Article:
Encyclopedia of Anti-Revisionism On-Line

The press views SDS at its national convention

Published: Guardian, July 12, 1969. 
Transcription, Editing and Markup: Paul Saba
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When SDS squared off against the Progressive Labor party in Chicago three weeks ago, reporters were there–lurking, if they came from the straight press, scribbling furiously if they worked for the radical media. Here are some excerpts from their interpretations of the SDS convention.

Time Magazine: “Despite its wildfire success at campus disruption, SDS has lost any firm sense of direction, if it ever had one. . . . Secure from prying eyes except for the undetermined number of police and press infiltrators dotted throughout the hall, the delegates were free to tear SDS apart–mostly in barely endurable rhetoric larded with phrases like “the right of self-determination for internal colonies.”

The New Republic: “... While the new left theologians are getting older, the [SDS] recruits are getting younger, and many of them are basically motivated by the humanitarian ideals set out in Tom Hayden’s 1962 Port Huron Statement. They are not ideologues. . . . Some have decided not to join anyone. Disgusted with the rhetoric that at times threatened to smother the convention, the ’anarchists, libertarians [and] independent revolutionaries’ retreated to the IWW Hall on North Halstead Street. ’Tired of people throwing red books at each other?’ their flier asked. ’Tired of the old rhetoric? Come breathe a breath of fresh rhetoric!’ They weren’t completely kidding. One man, mocking those still slugging it out in the convention had, said: ’Us anarchists have got to get organized.’”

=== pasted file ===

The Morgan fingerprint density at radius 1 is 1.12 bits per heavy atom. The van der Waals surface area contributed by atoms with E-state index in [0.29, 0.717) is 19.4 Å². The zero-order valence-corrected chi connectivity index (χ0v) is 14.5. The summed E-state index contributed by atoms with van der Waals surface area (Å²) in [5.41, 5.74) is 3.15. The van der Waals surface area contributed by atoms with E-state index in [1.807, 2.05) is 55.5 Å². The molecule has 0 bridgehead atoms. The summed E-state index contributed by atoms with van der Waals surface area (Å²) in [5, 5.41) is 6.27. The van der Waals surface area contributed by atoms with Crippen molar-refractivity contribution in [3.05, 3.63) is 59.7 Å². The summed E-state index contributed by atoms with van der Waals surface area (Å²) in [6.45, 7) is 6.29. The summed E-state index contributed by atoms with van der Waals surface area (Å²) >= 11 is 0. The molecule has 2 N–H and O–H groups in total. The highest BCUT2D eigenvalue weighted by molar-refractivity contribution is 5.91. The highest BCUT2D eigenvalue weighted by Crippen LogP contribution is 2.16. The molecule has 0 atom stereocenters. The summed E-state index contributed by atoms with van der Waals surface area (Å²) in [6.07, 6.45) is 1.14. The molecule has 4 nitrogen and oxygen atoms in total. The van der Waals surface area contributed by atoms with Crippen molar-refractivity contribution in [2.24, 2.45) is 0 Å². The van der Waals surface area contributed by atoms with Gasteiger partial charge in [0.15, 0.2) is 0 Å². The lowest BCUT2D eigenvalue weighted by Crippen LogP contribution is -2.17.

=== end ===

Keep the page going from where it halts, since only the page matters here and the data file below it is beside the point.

The New York Times: “The split in the ranks of the Students for a Democratic Society proves that history is not quite so ’irrelevant’ as many campus radicals seem to believe. If they had studied the radical movements of the past they might have learned how sadly probable, if not inevitable, is the progression from total self-righteousness to total intolerance to factional cleavage to total ineffectuality. . . . For most Americans, however, the decline of SDS–if that is what we are seeing–is more than tolerable.... It would clear the way for legitimate dissenters on campuses from Cambridge to California who share many of the SDS ideals but reject its arrogant and coercive ways.”

Newsweek: “. . . .SDS spent the week trying to recover from its convention, where the radical organization publicly split into two competing conventions.. .. The national office faction seemed to emerge from the convention battle in better shape than PL.. . .Nothing voted on at the national convention is binding on the 350 local SDS chapters anyway; the chapters are not likely to lose their fierce independence. ’Welcome,’ said one Berkeley radical as he left Chicago last week, ’to the ad hoc do-your-thing revolution.’”

The Militant: “The organization which was founded nine years ago as a ’new’ experiment in building a political group free from ideology and program, trying to escape the ’sterile political squabbles’ of the ’old left,’ and hoping it had found a way to escape the bureaucratic, undemocratic methods of Stalinism and social democracy–that organization has now come almost full circle.... [The Chicago meeting was] possibly the most bureaucratic, undemocratic and factional youth convention in the history of the radical movement in the U.S.... In its wake, there are now two groups claiming to be the real SDS, each with an essentially factional program, and one of them excluding the other. The steadily radicalizing student movement will gain little from either of the warring groups.”

Hard Times: “PL derives its ideology not from its experience up against the American empire but (it often seems) from a detailed study of late 19th century Europe combined with an analysis of the wall posters in East-is-Red-Square. . .. There is more to fighting the empire than the application of a labor metaphysic and a position on the Sino-Soviet split.”